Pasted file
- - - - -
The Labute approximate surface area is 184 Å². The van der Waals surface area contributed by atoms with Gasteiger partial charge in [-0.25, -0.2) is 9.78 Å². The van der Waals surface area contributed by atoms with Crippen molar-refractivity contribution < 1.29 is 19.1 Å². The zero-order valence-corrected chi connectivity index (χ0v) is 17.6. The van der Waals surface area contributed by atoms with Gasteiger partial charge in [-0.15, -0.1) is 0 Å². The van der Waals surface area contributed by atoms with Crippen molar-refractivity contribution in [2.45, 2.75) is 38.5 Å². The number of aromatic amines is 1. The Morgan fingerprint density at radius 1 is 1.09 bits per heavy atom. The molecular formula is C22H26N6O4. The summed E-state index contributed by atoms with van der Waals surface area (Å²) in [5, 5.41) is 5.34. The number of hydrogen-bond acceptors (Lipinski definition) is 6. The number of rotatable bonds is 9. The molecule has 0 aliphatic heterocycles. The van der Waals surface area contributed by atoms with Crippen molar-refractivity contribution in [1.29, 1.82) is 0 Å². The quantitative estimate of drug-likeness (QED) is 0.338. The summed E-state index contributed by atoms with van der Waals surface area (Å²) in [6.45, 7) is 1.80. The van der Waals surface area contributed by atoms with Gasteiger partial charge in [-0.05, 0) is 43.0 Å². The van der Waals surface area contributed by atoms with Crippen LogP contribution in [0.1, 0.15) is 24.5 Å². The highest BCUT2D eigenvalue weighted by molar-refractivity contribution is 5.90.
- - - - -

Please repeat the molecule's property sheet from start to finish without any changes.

The Labute approximate surface area is 184 Å². The van der Waals surface area contributed by atoms with Gasteiger partial charge in [-0.25, -0.2) is 9.78 Å². The van der Waals surface area contributed by atoms with Crippen molar-refractivity contribution < 1.29 is 19.1 Å². The zero-order valence-corrected chi connectivity index (χ0v) is 17.6. The van der Waals surface area contributed by atoms with Gasteiger partial charge in [-0.15, -0.1) is 0 Å². The van der Waals surface area contributed by atoms with Crippen molar-refractivity contribution in [2.45, 2.75) is 38.5 Å². The number of aromatic amines is 1. The Morgan fingerprint density at radius 1 is 1.09 bits per heavy atom. The molecular formula is C22H26N6O4. The summed E-state index contributed by atoms with van der Waals surface area (Å²) in [5, 5.41) is 5.34. The number of hydrogen-bond acceptors (Lipinski definition) is 6. The number of rotatable bonds is 9. The molecule has 0 aliphatic heterocycles. The van der Waals surface area contributed by atoms with Crippen molar-refractivity contribution in [1.29, 1.82) is 0 Å². The quantitative estimate of drug-likeness (QED) is 0.338. The summed E-state index contributed by atoms with van der Waals surface area (Å²) in [6.45, 7) is 1.80. The van der Waals surface area contributed by atoms with Gasteiger partial charge in [-0.05, 0) is 43.0 Å². The van der Waals surface area contributed by atoms with Crippen LogP contribution in [0.1, 0.15) is 24.5 Å². The highest BCUT2D eigenvalue weighted by molar-refractivity contribution is 5.90.